2. Several locations have a few PM Catchers at each cardinal location. It’s best to place the PM Catchers outside preferably a meter or two above ground.
  1. Leave the PM Catchers outside for 5 days (avoid when rain or snow is forecasted).

Part 4: AQ Data Table: Record Wind and PM Data

  1. While the PM Catchers are collecting particulate matter from the air, collect wind and PM 2.5 data, as listed on AQ Data Table in the second section of the datasheet. Model an example first then guide students through the daily data collection process for five days:
    1. Record the date and head outdoors.
    2. Use the Wind Streamers to determine the wind direction and circle the direction on the compass icon.
    3. Ask students to estimate the strength of the wind and check the corresponding box.
    4. Use the AirNow.gov website (in class) or smartphone app (outdoors) to look up and record the day’s record the PM 2.5 level and the corresponding PM 2.5 air quality color on the datasheet. This information is located below the AirNow.gov AQ dial image in the “Current Air Quality” section.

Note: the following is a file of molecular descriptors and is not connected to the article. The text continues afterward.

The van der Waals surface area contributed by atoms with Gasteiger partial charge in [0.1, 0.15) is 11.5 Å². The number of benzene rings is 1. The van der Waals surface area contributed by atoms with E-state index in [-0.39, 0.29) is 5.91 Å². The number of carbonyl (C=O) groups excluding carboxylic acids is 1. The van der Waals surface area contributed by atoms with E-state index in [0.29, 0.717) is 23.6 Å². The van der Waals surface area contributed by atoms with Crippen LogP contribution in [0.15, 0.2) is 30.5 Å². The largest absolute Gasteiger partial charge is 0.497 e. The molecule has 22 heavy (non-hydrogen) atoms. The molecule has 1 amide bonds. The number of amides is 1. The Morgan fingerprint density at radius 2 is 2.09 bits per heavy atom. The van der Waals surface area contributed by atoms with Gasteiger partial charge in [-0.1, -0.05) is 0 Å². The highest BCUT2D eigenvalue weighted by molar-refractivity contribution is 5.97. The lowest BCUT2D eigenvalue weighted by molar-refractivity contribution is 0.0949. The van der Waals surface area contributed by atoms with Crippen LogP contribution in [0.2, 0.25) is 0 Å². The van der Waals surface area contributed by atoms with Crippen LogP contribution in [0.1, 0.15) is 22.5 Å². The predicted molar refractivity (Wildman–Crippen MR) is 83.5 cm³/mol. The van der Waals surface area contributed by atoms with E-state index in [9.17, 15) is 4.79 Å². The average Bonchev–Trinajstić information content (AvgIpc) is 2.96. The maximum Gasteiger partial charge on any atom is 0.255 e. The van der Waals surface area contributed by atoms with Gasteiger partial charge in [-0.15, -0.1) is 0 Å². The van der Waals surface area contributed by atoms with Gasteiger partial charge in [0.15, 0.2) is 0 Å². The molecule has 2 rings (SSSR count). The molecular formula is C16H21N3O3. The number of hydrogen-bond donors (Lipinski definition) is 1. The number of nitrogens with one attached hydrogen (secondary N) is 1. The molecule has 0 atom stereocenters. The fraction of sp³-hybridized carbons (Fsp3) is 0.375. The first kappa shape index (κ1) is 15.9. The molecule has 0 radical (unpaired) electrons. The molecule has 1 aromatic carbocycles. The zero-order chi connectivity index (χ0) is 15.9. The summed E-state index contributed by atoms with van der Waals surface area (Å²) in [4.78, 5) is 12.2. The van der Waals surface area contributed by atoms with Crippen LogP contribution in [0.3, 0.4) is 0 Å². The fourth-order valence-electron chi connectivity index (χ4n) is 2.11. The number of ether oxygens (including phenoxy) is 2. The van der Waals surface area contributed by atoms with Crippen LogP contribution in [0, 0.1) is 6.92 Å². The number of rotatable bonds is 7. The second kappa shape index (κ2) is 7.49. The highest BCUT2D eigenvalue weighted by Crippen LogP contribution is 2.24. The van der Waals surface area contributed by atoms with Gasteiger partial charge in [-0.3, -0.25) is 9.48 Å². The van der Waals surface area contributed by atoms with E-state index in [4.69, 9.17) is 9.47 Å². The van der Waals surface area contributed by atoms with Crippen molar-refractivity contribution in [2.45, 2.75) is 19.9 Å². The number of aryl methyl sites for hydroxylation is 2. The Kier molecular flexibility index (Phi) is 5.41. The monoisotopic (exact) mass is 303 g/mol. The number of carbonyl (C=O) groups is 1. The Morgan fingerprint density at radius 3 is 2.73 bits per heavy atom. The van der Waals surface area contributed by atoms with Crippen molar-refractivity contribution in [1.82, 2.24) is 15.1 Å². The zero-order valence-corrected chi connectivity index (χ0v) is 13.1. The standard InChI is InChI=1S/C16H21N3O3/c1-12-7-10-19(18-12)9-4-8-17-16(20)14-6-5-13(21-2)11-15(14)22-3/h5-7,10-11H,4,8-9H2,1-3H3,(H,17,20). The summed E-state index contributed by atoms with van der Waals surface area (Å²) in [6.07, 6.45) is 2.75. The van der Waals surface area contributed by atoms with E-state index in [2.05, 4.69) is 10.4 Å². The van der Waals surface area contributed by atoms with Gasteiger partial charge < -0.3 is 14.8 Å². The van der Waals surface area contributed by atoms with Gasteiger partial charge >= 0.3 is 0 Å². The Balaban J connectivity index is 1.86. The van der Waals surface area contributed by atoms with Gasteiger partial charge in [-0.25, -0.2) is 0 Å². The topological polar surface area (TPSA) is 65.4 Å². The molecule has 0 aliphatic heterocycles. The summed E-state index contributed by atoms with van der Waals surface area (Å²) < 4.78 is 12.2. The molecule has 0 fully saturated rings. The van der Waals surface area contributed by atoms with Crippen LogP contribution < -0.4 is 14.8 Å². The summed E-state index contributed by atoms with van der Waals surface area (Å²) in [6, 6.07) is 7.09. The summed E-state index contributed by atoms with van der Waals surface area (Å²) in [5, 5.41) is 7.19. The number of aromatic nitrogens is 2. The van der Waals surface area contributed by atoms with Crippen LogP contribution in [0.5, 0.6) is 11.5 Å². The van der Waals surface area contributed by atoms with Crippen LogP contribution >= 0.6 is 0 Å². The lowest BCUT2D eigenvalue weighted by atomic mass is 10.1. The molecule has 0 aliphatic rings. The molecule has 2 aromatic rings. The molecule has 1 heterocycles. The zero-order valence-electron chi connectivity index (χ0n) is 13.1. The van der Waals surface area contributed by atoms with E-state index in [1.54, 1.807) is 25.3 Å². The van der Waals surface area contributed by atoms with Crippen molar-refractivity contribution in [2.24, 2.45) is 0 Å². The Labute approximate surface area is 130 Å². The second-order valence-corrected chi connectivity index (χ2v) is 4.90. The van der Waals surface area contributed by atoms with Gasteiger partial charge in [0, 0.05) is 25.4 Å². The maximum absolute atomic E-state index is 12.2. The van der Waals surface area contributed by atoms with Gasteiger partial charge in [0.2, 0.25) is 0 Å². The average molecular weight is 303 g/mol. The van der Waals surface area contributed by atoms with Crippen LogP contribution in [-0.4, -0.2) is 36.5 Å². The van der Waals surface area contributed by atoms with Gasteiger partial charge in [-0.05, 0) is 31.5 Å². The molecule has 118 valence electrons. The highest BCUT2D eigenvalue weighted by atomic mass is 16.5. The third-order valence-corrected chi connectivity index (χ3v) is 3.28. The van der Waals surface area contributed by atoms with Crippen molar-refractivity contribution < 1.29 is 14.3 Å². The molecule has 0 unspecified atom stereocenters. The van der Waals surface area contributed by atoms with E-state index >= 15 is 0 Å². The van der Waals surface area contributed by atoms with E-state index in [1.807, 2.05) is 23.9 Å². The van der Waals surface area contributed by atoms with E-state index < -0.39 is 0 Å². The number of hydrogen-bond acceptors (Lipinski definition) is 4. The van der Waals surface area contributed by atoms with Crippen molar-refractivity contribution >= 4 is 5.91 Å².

5. Based on each day’s PM 2.5 level, indicate if it’s an Air Quality Alert day.

A screenshot of the AirNow.gov dashboard.
Figure 5. Screenshot of the AirNow.gov dashboard
Copyright © AirNow.gov

  1. After 5 days, go back outside and pick up the PM Catchers.

Part 5: Analyze PM Data Table & PM Catcher, and Class Reflection

  1. As a class, complete section 4 of the datasheet. Review the Air Quality Index (AQI).
  2. Lead the class as teams work together on the section questions. Ask teams to share their responses to each question in a class discussion.
  3. Have teams review their Air Quality data table where they recorded wind and PM 2.5 data. Tally up the number of green and yellow (good AQ days) and orange, red, purple (bad AQ days).
  4. Have students share the results of their PM Catchers. Keep track of # of PM pieces on tape vs Vaseline to see if one design is more effective than the other.
  5. Wrap-up the activity with a class reflection by having students share their thoughts on the following discussion questions:
    • What did you enjoy in learning about Air Quality (AQ)?
    • Explain what PM is in your own words.
    • How do the AQ colors help us know how good or bad the air is?
    • What is one thing we should do when the AQ is not healthy?
  1. Tell students: Fantastic team work! Your engineering team has tracked particles and air quality in your neighborhood, and now knows the importance of clean air and what to do on high air pollution days.


air pollution: A mixture of solid particles and gases in the air from human-made sources such as car exhaust (emissions), chemicals from factories, and natural sources such as dust, pollen, and mold.